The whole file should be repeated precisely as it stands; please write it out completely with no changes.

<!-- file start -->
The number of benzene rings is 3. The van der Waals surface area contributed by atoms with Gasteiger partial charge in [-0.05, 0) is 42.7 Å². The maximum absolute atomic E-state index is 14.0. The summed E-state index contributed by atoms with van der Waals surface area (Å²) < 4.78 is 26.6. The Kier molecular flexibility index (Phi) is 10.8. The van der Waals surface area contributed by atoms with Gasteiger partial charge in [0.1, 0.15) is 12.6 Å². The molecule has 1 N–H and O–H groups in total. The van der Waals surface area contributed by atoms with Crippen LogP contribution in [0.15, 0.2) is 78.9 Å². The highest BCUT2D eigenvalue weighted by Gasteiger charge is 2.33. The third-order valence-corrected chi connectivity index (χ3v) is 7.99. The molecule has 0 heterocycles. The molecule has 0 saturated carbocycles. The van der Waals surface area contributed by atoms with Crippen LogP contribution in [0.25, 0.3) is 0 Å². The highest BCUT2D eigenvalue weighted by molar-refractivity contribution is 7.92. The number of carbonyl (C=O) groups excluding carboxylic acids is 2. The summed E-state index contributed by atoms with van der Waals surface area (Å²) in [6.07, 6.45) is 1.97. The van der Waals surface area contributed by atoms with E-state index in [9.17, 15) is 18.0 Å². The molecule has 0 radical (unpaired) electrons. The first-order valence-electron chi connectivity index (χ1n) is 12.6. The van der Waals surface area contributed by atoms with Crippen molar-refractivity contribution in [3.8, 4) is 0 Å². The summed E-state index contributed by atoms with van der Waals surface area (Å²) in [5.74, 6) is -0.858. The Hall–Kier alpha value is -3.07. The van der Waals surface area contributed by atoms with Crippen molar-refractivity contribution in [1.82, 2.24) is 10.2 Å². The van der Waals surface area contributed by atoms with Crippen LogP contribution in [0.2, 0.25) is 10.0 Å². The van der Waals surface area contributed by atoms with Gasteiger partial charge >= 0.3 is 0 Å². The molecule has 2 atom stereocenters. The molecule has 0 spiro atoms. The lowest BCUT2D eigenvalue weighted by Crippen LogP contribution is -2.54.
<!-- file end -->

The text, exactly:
The number of benzene rings is 3. The van der Waals surface area contributed by atoms with Gasteiger partial charge in [-0.05, 0) is 42.7 Å². The maximum absolute atomic E-state index is 14.0. The summed E-state index contributed by atoms with van der Waals surface area (Å²) < 4.78 is 26.6. The Kier molecular flexibility index (Phi) is 10.8. The van der Waals surface area contributed by atoms with Gasteiger partial charge in [0.1, 0.15) is 12.6 Å². The molecule has 1 N–H and O–H groups in total. The van der Waals surface area contributed by atoms with Crippen LogP contribution in [0.15, 0.2) is 78.9 Å². The highest BCUT2D eigenvalue weighted by Gasteiger charge is 2.33. The third-order valence-corrected chi connectivity index (χ3v) is 7.99. The molecule has 0 heterocycles. The molecule has 0 saturated carbocycles. The van der Waals surface area contributed by atoms with Crippen LogP contribution in [0.25, 0.3) is 0 Å². The highest BCUT2D eigenvalue weighted by molar-refractivity contribution is 7.92. The number of carbonyl (C=O) groups excluding carboxylic acids is 2. The summed E-state index contributed by atoms with van der Waals surface area (Å²) in [6.07, 6.45) is 1.97. The van der Waals surface area contributed by atoms with E-state index in [9.17, 15) is 18.0 Å². The molecule has 0 radical (unpaired) electrons. The first-order valence-electron chi connectivity index (χ1n) is 12.6. The van der Waals surface area contributed by atoms with Crippen molar-refractivity contribution in [3.8, 4) is 0 Å². The summed E-state index contributed by atoms with van der Waals surface area (Å²) in [5.74, 6) is -0.858. The Hall–Kier alpha value is -3.07. The van der Waals surface area contributed by atoms with Crippen molar-refractivity contribution in [1.82, 2.24) is 10.2 Å². The van der Waals surface area contributed by atoms with Crippen LogP contribution in [0.2, 0.25) is 10.0 Å². The van der Waals surface area contributed by atoms with Gasteiger partial charge >= 0.3 is 0 Å². The molecule has 2 atom stereocenters. The molecule has 0 spiro atoms. The lowest BCUT2D eigenvalue weighted by Crippen LogP contribution is -2.54.